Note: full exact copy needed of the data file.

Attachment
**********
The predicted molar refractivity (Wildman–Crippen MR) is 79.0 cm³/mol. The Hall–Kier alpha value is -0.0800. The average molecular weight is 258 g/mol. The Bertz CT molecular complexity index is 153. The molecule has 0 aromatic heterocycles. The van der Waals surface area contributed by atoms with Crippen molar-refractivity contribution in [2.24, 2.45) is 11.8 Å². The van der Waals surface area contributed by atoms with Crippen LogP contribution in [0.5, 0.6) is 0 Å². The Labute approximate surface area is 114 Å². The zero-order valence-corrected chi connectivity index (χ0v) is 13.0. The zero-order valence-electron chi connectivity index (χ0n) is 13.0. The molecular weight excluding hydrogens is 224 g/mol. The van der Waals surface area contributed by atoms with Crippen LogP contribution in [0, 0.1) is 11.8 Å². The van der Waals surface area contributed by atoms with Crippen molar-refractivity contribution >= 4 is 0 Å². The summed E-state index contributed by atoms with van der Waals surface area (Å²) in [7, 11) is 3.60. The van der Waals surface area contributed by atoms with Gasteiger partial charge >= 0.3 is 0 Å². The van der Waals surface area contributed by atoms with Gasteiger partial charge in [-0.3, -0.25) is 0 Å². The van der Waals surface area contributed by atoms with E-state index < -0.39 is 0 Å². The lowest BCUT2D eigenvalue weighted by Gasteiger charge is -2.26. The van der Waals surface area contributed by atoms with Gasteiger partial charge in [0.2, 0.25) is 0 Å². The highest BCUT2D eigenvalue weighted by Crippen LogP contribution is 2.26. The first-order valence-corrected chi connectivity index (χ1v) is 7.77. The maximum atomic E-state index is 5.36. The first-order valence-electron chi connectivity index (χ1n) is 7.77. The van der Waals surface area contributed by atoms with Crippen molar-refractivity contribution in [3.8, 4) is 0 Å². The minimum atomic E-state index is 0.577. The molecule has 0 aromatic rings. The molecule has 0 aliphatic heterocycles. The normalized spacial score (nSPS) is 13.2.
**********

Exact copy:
The predicted molar refractivity (Wildman–Crippen MR) is 79.0 cm³/mol. The Hall–Kier alpha value is -0.0800. The average molecular weight is 258 g/mol. The Bertz CT molecular complexity index is 153. The molecule has 0 aromatic heterocycles. The van der Waals surface area contributed by atoms with Crippen molar-refractivity contribution in [2.24, 2.45) is 11.8 Å². The van der Waals surface area contributed by atoms with Crippen LogP contribution in [0.5, 0.6) is 0 Å². The Labute approximate surface area is 114 Å². The zero-order valence-corrected chi connectivity index (χ0v) is 13.0. The zero-order valence-electron chi connectivity index (χ0n) is 13.0. The molecular weight excluding hydrogens is 224 g/mol. The van der Waals surface area contributed by atoms with Crippen LogP contribution in [0, 0.1) is 11.8 Å². The van der Waals surface area contributed by atoms with Crippen molar-refractivity contribution >= 4 is 0 Å². The summed E-state index contributed by atoms with van der Waals surface area (Å²) in [7, 11) is 3.60. The van der Waals surface area contributed by atoms with Gasteiger partial charge >= 0.3 is 0 Å². The van der Waals surface area contributed by atoms with Gasteiger partial charge in [-0.3, -0.25) is 0 Å². The van der Waals surface area contributed by atoms with E-state index < -0.39 is 0 Å². The lowest BCUT2D eigenvalue weighted by Gasteiger charge is -2.26. The van der Waals surface area contributed by atoms with Gasteiger partial charge in [0.2, 0.25) is 0 Å². The highest BCUT2D eigenvalue weighted by Crippen LogP contribution is 2.26. The first-order valence-corrected chi connectivity index (χ1v) is 7.77. The maximum atomic E-state index is 5.36. The first-order valence-electron chi connectivity index (χ1n) is 7.77. The van der Waals surface area contributed by atoms with Crippen molar-refractivity contribution in [3.8, 4) is 0 Å². The minimum atomic E-state index is 0.577. The molecule has 0 aromatic rings. The molecule has 0 aliphatic heterocycles. The normalized spacial score (nSPS) is 13.2.